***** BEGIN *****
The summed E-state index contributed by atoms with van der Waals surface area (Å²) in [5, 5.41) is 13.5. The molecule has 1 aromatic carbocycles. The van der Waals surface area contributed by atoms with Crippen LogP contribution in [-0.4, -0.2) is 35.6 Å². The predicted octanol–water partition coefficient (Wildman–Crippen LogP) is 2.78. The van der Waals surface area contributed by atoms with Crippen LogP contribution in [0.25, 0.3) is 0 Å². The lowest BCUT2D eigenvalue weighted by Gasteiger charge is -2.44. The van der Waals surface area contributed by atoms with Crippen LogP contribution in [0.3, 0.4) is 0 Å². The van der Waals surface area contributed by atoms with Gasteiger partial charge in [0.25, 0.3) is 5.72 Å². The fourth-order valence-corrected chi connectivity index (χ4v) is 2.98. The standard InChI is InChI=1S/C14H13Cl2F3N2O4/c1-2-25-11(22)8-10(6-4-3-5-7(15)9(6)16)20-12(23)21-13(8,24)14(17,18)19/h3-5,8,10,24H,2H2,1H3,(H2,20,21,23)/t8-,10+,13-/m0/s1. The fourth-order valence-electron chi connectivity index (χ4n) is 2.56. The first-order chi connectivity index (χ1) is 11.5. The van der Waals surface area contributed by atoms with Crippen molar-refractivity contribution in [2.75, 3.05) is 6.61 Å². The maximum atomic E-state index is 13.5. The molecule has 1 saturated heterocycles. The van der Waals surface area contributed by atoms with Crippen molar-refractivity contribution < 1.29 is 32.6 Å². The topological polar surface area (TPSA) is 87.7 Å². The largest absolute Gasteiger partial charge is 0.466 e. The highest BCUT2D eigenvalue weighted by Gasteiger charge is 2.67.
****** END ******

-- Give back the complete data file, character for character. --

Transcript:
The summed E-state index contributed by atoms with van der Waals surface area (Å²) in [5, 5.41) is 13.5. The molecule has 1 aromatic carbocycles. The van der Waals surface area contributed by atoms with Crippen LogP contribution in [-0.4, -0.2) is 35.6 Å². The predicted octanol–water partition coefficient (Wildman–Crippen LogP) is 2.78. The van der Waals surface area contributed by atoms with Crippen LogP contribution in [0.25, 0.3) is 0 Å². The lowest BCUT2D eigenvalue weighted by Gasteiger charge is -2.44. The van der Waals surface area contributed by atoms with Crippen LogP contribution in [0.3, 0.4) is 0 Å². The van der Waals surface area contributed by atoms with Gasteiger partial charge in [0.25, 0.3) is 5.72 Å². The fourth-order valence-corrected chi connectivity index (χ4v) is 2.98. The standard InChI is InChI=1S/C14H13Cl2F3N2O4/c1-2-25-11(22)8-10(6-4-3-5-7(15)9(6)16)20-12(23)21-13(8,24)14(17,18)19/h3-5,8,10,24H,2H2,1H3,(H2,20,21,23)/t8-,10+,13-/m0/s1. The fourth-order valence-electron chi connectivity index (χ4n) is 2.56. The first-order chi connectivity index (χ1) is 11.5. The van der Waals surface area contributed by atoms with Crippen molar-refractivity contribution in [2.75, 3.05) is 6.61 Å². The maximum atomic E-state index is 13.5. The molecule has 1 saturated heterocycles. The van der Waals surface area contributed by atoms with Crippen molar-refractivity contribution < 1.29 is 32.6 Å². The topological polar surface area (TPSA) is 87.7 Å². The largest absolute Gasteiger partial charge is 0.466 e. The highest BCUT2D eigenvalue weighted by Gasteiger charge is 2.67.